Adrian Clarke looks at tactical trends of the 2023/24 season so far.
Changing defensive shape
The popularity of back threes has dwindled yet again during the early stages of 2023/24, continuing a trend.
During the 2020/21 campaign, a record-high 30 per cent of Premier League formations featured a central defensive trio, but head coaches have gradually begun to lose interest in that shape since.
After 12 matches this season, only 19.2 per cent of starting XIs contained a three-man rearguard, the lowest figure on record since 2016/17.
Top defensive formations
|Season||Back four*||%||Back three*||%|
* Matches used
** After 12 matches
Part of the reason that managers of possession-heavy sides avoid back-three systems is because they morph into that shape on the ball.
Pep Guardiola was the first to start inverting his full-backs into central midfield during the build-up phase, but now it is commonplace among the leading sides.
Teams that spend long periods inside the opposition half with the ball see no need to include a third central defender, preferring an extra attack-minded player in the side.
Technical full-backs who are comfortable receiving the ball in tight areas are now more valuable than ever.
The same two systems of play dominate this season with 4-2-3-1 remaining the most used shape by Premier League managers.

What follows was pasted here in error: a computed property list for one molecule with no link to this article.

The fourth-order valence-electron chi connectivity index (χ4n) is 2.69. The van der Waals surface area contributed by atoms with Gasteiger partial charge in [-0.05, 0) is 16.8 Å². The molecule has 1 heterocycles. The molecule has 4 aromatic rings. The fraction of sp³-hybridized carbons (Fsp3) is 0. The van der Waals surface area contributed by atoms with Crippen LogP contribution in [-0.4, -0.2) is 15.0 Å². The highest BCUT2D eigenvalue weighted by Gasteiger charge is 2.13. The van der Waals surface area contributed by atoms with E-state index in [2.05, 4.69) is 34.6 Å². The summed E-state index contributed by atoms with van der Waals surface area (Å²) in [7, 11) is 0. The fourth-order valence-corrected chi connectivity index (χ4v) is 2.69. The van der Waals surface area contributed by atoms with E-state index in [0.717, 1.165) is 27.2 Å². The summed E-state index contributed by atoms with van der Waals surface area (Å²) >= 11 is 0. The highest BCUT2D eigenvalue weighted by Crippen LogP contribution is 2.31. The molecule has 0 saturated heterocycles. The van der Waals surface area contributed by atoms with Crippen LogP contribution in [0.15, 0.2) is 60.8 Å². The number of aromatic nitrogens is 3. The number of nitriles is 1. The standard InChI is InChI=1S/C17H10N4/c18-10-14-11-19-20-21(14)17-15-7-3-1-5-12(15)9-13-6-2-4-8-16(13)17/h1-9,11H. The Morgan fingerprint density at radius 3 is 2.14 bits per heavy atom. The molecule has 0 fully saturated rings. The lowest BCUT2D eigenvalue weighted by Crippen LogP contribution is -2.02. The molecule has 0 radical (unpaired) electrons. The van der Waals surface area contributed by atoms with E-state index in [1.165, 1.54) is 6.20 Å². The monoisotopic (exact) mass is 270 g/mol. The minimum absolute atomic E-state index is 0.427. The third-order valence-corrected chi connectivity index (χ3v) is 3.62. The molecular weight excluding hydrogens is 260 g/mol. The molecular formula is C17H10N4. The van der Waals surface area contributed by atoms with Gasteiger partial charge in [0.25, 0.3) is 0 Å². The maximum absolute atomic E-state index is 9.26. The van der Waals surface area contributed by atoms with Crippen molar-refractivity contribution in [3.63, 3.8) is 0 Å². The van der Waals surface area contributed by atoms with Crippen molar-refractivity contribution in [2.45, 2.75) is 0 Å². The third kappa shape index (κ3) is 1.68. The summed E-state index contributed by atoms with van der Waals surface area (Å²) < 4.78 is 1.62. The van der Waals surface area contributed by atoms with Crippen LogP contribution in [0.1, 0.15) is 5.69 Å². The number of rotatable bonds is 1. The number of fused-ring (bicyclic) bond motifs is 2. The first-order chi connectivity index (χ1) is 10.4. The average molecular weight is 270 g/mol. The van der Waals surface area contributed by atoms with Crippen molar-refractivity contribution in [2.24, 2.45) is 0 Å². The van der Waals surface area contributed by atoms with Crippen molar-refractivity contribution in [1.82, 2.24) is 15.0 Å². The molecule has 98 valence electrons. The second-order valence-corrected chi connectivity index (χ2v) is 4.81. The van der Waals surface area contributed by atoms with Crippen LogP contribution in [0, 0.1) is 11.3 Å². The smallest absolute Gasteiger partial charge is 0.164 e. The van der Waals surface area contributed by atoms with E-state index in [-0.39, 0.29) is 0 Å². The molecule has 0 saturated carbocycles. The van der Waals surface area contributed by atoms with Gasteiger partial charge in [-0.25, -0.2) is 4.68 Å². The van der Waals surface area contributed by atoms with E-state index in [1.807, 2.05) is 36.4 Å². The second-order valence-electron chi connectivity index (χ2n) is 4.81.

At the end of the 2021/22 campaign, 4-2-3-1 and 4-3-3 represented a 45.8 per cent share, rising sharply to 63.6 per cent last season.
Climbing in popularity again, they now boast an aggregate 65.4 per cent representation, as reflected above.
In total, 14 of the 20 clubs used either of these two shapes as their first-choice set-up.
Most used formations 2023/24
|Formation||Total (12 matches)||%|
A useful plan B
So far in the 2023/24 campaign, 11 of the 20 top-flight managers have used a back three.
Only two of them, Luton Town’s Rob Edwards and Paul Heckingbottom of Sheffield United, have deployed a three-man defence as their first-choice formation, but many of their contemporaries like to dip in and out on a match-by-match basis.
A 3-4-2-1 shape is the most popular in this genre, but the rare use of a 5-4-1 is of particular note in 2023/24.
It appears Guardiola’s champions are the side that prompt opposition coaches to consider cautious one-off game plans most often.
Twin strike partnerships were relatively popular last season, with three clubs deploying a classic 4-4-2 as their main formation.
Yet as we stand almost a third of the way into the 2023/24 campaign, the use of front two’s has dipped by a sizeable 12.7 per cent, as reflected in the table above.
One v two strikers
|Season||One striker*||%||Two strikers*||%|
* Matches used
** After 12 matches
Eight of the 20 managers have experimented with two up top so far, but Heckingbottom (in eight of 12 matches), Unai Emery (6/12) and Thomas Frank (5/12) are the only head coaches to do this on a regular basis.
Tactical volatility among promoted sides
Sheff Utd, Burnley and Luton are still searching for a winning formula at this level, so it is perhaps no surprise all three head coaches have experimented with their tactics during the early months.
Edwards and Heckingbottom, using five shapes apiece, and Kompany (four), have been content to chop and change their approach.
Full of ideas and a willingness to adapt their system to suit certain opponents, they are natural tinker men who like to keep their opposite numbers guessing.
Most shapes used 2023/24
All three set up as a 4-3-3 and are the only sides to have stuck with the same formation for every match this season.